For the past six months I have been fascinated by the concept of making city networks look like living corals. The varying patterns of urban forms are inherently dictated by their road network; a complex, seemingly organic connection of links moving people across their city. Like branches of coral they have a pattern and a function, I chose to expose this pattern and manipulate it to become something far more conceptual. However, whilst being incredibly beautiful they are derived from various geo-spatial analysis of drive-times catchments making them somewhat informative as well.
Kantar Information is Beautiful Awards 2018.
Having produced so many of these coral formations over the past 6 months I thought it only fitting to embark on the biggest application of them yet; to map, analyse and animate 40 of the most liveable cities. I felt the concept and visuals were strong however the list of cities needed to be relevant and less random as with some of my earlier ‘concept’ projects. I decided to utilise a similar livability index to the Economist Intelligence Unit but through a company called Mercer, who publish a ranking annually (https://mobilityexchange.mercer.com/Insights/quality-of-living-rankings). With Mercer’s permission to utilise their list we created the below for submission into the awards.
What makes a great city? Is it political stability? Low crime rates? Access to education or healthcare? We took one metric, looking at how easy it is for people to move within cities. We calculated how far you can travel (by car) from each city centre, in 30 minutes. The resulting ‘coral formations’ show transport data in a new way, revealing beautiful, organic forms. Each strand shows the arteries of a city, representing a possible route from the centre.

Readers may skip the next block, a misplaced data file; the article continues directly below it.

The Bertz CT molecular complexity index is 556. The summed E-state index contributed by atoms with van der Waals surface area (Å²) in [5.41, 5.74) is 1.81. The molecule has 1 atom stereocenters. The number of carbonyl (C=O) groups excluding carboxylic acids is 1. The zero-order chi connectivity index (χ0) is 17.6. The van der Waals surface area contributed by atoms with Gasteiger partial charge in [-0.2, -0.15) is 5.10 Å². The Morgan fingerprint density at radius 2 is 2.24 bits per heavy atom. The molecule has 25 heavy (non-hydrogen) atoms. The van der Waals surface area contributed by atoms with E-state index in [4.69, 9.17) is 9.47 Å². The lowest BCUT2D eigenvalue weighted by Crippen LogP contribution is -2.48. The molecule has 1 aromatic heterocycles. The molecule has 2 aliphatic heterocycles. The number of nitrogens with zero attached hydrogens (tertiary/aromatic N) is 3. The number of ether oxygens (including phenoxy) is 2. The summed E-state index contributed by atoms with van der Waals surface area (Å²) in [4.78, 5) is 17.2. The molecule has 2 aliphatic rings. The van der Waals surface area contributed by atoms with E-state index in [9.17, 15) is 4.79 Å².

We applied this technique to each of the top 40 cities in Mercer’s Quality of Living City Ranking. The result is a unique perspective on how we move around some of the world’s greatest cities.
The A0 poster looks fantastic printed and mounted on a wall! The 4k animated version slowly iterates through a growing grid of cities 1, 12, 20 and finally 40. I did want to extend this to ~80 but after a grid of 40 the detail of the corals is lost unless you have a huge screen.
UK Coral Cities:
This was my first attempt at a small-multiple approach to the project and analysed 30-minute drive time catchments from various cities in the UK. The drive-time analysis is based on a optimistic view of zero traffic and as such presents catchments far wider than you would expect to see.
The high-resolution static image shows the intricacies of the formations with clear patterns where physical features such as rivers, oceans and mountains impact the network. I have also produced a 4k animated version seen in the above Vimeo link with the animation slowing down progressively towards the end of the video.
Shortly after that, I set about producing a geographically larger version analysing some major European cities.
The style evolved slightly from the initial blue-grid base to a light palette with the ambient occlusion and shadows more pronounced. The concept of ‘Coral Cities’ reached the good folks at the ‘Kartographische Nachrichten’, the German journal of Cartography (http://www.kartographische-nachrichten.de/kartographische-nachrichten/aktuelles-heft.html) who were keen to include a European version on the front cover of their latest journal. The lighter palette looked lovely printed…
The Economist Intelligence Unit: Livability Index
Last month the EIU released their 2018 livability index which ranks all major cities to their livability index (http://www.eiu.com/topic/liveability). We thought it would be a great idea to produce a ‘Coral City’ version of this top 10 list and of course an animated version to follow.
How are they made?
Let’s explain exactly how they are calculated and what they are showing, to do this lets looks a little more closely at one of my favourite corals — Tokyo.